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Fleet Commander visits new frigate HMS Glasgow to see progress

Britain’s second most senior sailor visited future frigate HMS Glasgow to discuss the advent of a new generation of warships into service.

Currently undergoing completion in a dry dock at BAE’s shipbuilding facility in Scotstoun, Glasgow of the first of eight Type 26 frigates which will be in the front-line of defending the Navy from the prying eyes of hostile submarines.

Due in service later this decade, the ships mark a considerable leap forward over their predecessors in many areas – bigger ships yet fewer crew, increased use of autonomous systems/mechanisation, new thinking such as adaptable mission bays for whatever tasks are assigned.

Working alongside experts from the MCTA, BAE and DE&S, Glasgow’s first ship’s company are heavily involved in not just introducing their vessel into service… but paving the way for the remaining seven Type 26s.

After a tour of the new frigate, Fleet Commander Vice Admiral Andrew Burns spent time with the Glasgow trailblazers to discuss the challenges – as well as other general issues impacting on the ship’s company.

Admiral Burns was an Officer of the Watch in the previous Glasgow – the Type 42 destroyer which served with distinction between 1979 and 2005, including surviving being bombed in the Falklands.

The destroyer was the height of late 1960s naval thinking and design (with upgrades along the way during her career).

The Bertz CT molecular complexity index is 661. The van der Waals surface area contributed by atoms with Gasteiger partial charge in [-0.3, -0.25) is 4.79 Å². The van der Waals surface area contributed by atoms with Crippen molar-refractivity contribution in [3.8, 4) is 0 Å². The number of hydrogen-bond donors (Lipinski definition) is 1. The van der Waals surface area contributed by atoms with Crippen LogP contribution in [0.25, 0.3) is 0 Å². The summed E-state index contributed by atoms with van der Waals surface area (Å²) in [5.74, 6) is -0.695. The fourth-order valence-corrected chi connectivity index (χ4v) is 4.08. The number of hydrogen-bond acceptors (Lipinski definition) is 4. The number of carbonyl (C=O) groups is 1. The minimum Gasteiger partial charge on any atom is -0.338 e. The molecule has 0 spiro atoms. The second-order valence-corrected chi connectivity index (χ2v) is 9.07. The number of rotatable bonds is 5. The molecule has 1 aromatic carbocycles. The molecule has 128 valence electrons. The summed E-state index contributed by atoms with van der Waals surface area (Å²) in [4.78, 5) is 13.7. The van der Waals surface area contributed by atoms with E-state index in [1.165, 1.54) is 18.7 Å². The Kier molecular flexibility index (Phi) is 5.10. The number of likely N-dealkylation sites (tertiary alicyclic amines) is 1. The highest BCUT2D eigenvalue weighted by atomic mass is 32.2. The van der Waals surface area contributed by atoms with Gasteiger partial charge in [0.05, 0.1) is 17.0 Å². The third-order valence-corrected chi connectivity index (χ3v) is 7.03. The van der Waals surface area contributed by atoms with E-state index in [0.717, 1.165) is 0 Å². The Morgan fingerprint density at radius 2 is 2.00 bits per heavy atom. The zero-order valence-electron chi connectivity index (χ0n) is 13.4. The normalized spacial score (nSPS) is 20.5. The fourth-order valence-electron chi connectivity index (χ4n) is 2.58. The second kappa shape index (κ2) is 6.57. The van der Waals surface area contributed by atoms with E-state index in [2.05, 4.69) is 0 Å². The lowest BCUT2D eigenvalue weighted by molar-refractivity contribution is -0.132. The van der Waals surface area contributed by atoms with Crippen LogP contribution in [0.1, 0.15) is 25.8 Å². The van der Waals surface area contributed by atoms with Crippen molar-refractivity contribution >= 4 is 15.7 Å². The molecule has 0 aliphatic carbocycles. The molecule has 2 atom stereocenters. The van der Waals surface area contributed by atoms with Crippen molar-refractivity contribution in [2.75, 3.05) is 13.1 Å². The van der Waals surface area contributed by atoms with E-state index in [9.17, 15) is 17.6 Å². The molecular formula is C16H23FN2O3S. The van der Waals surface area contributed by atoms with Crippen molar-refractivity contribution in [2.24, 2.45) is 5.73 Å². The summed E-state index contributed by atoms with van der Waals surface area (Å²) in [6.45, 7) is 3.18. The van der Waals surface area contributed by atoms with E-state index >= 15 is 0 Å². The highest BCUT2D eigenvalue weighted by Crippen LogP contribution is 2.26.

The key is to avoid a bow wave of work thereby ensuring a smooth transition into service.

Commander Phil Burgess

Her successor marks advances in shipbuilding, technology, naval warfare, changes in society over half a century later.

The new Glasgow’s Senior Naval Officer Commander Phil Burgess explained how the ship’s company were making best use of the time in build to meet the demands and deadlines which will allow the Navy to accept the frigate into service in a timely manner.

“The key is to avoid a bow wave of work thereby ensuring a smooth transition into service,” Commander Burgess stressed. “In essence, the aim is to ensure the jam is evenly spread across the whole slice of bread.”

Vice Admiral Burns shared his experiences of bringing a ship out of build – the last of the new HMS Glasgow’s predecessors and, for now, Britain’s youngest frigate, HMS St Albans – 20 years ago.

And he discussed general personnel matters ranging from feedback from the Continuous Attitude Service to the recently-released ‘Haythornthwaite Report’ on ‘Agency and Agility: Incentivising people in a new era.’

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